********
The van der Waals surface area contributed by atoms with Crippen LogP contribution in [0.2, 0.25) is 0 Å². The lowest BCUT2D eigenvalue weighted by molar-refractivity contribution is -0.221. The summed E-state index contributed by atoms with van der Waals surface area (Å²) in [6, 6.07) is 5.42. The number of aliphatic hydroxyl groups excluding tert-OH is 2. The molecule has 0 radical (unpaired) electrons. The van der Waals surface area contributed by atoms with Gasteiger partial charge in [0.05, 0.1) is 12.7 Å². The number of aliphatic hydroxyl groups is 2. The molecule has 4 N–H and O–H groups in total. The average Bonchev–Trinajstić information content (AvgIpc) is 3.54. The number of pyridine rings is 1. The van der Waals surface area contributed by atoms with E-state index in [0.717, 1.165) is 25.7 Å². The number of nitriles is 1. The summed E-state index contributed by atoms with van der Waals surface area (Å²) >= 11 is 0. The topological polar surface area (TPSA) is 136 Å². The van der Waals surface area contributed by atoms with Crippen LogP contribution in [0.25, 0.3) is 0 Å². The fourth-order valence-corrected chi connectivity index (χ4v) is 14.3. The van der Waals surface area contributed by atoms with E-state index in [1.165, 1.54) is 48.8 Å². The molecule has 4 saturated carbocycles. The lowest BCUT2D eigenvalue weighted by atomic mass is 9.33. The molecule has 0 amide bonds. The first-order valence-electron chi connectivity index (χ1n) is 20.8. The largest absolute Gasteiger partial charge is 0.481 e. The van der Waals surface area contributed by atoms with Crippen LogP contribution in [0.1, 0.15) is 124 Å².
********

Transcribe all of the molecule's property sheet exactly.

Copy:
The van der Waals surface area contributed by atoms with Crippen LogP contribution in [0.2, 0.25) is 0 Å². The lowest BCUT2D eigenvalue weighted by molar-refractivity contribution is -0.221. The summed E-state index contributed by atoms with van der Waals surface area (Å²) in [6, 6.07) is 5.42. The number of aliphatic hydroxyl groups excluding tert-OH is 2. The molecule has 0 radical (unpaired) electrons. The van der Waals surface area contributed by atoms with Gasteiger partial charge in [0.05, 0.1) is 12.7 Å². The number of aliphatic hydroxyl groups is 2. The molecule has 4 N–H and O–H groups in total. The average Bonchev–Trinajstić information content (AvgIpc) is 3.54. The number of pyridine rings is 1. The van der Waals surface area contributed by atoms with E-state index in [0.717, 1.165) is 25.7 Å². The number of nitriles is 1. The summed E-state index contributed by atoms with van der Waals surface area (Å²) >= 11 is 0. The topological polar surface area (TPSA) is 136 Å². The van der Waals surface area contributed by atoms with Crippen LogP contribution in [0.25, 0.3) is 0 Å². The fourth-order valence-corrected chi connectivity index (χ4v) is 14.3. The van der Waals surface area contributed by atoms with E-state index in [1.165, 1.54) is 48.8 Å². The molecule has 4 saturated carbocycles. The lowest BCUT2D eigenvalue weighted by atomic mass is 9.33. The molecule has 0 amide bonds. The first-order valence-electron chi connectivity index (χ1n) is 20.8. The largest absolute Gasteiger partial charge is 0.481 e. The van der Waals surface area contributed by atoms with Crippen LogP contribution in [0.1, 0.15) is 124 Å².